Rutherford Hayes was born in Delaware, Ohio, the son of a farmer and whiskey distiller. He enjoyed excellent educational opportunities, capped by graduation from Kenyon College in 1842 and Harvard Law School in 1845. He was admitted to the bar in Ohio and spent five years in an unrewarding small town practice. Hayes relocated in Cincinnati in 1850 and rapidly became successful. His early political affiliations were as an antislavery Whig. He joined the Republican Party at its inception in 1854. From 1858 to 1861, Hayes served as the city solicitor for Cincinnati.
Hayes served with distinction in the Civil War and was wounded four times, once seriously. In 1864, while still in the field, he was elected to Congress. He took office at the conclusion of the war and supported the reconstruction plans of the Radical Republicans. Hayes resigned from Congress to run for governor of Ohio in 1868. His victory resulted in a reform period in the Buckeye State; prisoners, debtors and public schools benefited from his efforts.
Hayes had inherited a large farm from an uncle and planned to retire from public life. However, the Republican leaders managed to entice him into running for a third term as governor in 1875. His “sound money” campaign resonated with the Ohio voters, enabling him to defeat his Greenback opponent.
His successful record in Ohio brought Hayes the Republican presidential nomination for the Election of 1876, which pitted him against another reformer, Samuel J. Tilden of New York. Victory for Hayes came through the auspices of an Electoral Commission in what was probably the most corrupt contest in the nation’s history.
Hayes’ single term was noted for civil service reform, the resumption of specie payments, and reconciliation with the South through the removal of federal forces. In foreign affairs Hayes laid the groundwork for a Central American canal and faced the issue of Chinese immigration.
Hayes had pledged to serve a single term; he was not asked to do otherwise by the Republican Party, which resented his efforts on civil service reform and his abandonment of the South to the Democrats.
Hayes spent his remaining years working on a variety of worthy causes—-improving educational opportunities in the South, reforming prisons and developing the Ohio Agricultural and Mechanical College (later the Ohio State University).
Rutherford Hayes will forever be linked with the Disputed Election of 1876, an unfortunate legacy since he should be counted among the most honest presidents. Proclaiming himself to be a conservative Republican, he emerged as a social liberal and made meaningful contributions in the areas of government reform and minority affairs.
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Quotes by Rutherford B. Hayes.
Regarding Separation of Church and State We all agree that neither the Government nor political parties ought to interfere with religious sects. It is equally true that religious sects ought not to interfere with the Government or with political parties. We believe that the cause of good government and the cause of religion both suffer by all such interference. Speech, Marion OH, 1875 Regarding Alexander Graham Bell That's an amazing invention, but who would ever want to use one of them? Discussing the telephone with its inventor Regarding Brevity I have a talent for silence and brevity. I can keep silent when it seems best to do so, and when I speak I can, and do usually, quit when I am done. Diary, 1871 Regarding Public Education As knowledge spreads, wealth spreads. To diffuse knowledge is to diffuse wealth. To give all an equal chance to acquire knowledge is the best and surest way to give all an equal chance to acquire property. Diary, 1878 Regarding James A. Garfield One of its [James A. Garfield’s assassination] lessons, perhaps its most important lesson, is the folly, the wickedness, and the danger of the extreme and bitter partisanship which so largely prevails in our country. Letter to Emile Kahn, October 1, 1881 Regarding Prohibition Personally I do not resort to force — not even the force of law — to advance moral reforms. I prefer education, argument, persuasion, and above all the influence of example — of fashion. Until these resources are exhausted I would not think of force. Regarding a suggested Prohibition amendment, in his diary, 1883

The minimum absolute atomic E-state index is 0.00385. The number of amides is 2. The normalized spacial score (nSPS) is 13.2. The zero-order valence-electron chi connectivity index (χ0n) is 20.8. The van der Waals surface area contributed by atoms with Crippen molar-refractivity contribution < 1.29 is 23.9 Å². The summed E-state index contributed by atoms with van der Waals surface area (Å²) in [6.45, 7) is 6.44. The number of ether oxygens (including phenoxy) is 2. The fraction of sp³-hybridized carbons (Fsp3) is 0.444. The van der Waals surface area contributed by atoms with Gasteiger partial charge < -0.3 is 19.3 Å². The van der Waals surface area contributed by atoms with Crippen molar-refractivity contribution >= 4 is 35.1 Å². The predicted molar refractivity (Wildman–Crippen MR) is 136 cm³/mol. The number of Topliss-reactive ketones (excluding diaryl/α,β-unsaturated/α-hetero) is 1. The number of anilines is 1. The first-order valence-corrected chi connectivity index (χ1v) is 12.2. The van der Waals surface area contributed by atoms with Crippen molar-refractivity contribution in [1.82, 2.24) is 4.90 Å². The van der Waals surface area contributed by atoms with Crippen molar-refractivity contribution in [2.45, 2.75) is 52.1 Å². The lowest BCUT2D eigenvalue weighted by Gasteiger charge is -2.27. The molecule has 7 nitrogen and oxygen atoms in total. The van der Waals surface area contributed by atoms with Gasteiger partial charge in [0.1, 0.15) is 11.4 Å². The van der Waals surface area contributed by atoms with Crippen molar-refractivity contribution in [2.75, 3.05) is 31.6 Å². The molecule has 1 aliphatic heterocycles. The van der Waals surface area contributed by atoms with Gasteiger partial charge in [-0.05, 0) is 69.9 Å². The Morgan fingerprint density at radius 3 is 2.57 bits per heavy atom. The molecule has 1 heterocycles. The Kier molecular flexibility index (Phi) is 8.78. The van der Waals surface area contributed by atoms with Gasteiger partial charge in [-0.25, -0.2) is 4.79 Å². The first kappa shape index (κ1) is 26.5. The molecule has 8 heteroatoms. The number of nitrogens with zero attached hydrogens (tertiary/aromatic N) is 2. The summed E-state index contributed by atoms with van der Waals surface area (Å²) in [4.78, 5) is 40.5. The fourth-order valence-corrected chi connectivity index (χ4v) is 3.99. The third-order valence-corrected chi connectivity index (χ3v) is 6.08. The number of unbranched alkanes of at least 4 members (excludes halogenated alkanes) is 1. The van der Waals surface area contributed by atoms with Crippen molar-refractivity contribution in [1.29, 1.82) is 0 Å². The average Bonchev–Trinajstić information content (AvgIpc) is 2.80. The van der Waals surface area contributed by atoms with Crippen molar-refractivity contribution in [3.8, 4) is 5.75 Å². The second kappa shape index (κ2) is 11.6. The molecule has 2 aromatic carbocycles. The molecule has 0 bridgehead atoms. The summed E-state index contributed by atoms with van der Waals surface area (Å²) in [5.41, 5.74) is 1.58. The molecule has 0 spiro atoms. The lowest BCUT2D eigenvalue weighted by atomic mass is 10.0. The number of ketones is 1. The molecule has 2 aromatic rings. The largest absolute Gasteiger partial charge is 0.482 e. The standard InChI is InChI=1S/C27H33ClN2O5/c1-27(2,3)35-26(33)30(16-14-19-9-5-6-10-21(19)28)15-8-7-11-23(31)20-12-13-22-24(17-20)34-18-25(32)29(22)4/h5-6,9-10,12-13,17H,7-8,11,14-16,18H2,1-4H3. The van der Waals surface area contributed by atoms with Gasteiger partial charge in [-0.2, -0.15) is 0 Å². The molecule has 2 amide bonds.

Quotes regarding Rutherford B. Hayes.
By Benjamin Harrison His public service extended over many years and over a wide range of official duty. He was a patriotic citizen, a lover of the flag and of our free institutions, an industrious and conscientious civil officer, a soldier of dauntless courage, a loyal comrade and friend, a sympathetic and helpful neighbor, and the honored head of a happy Christian home. He has steadily grown in the public esteem, and the impartial historian will not fail to recognize the conscientiousness, the manliness, and the courage that so strongly characterized his whole public career. Executive Order, January 18, 1893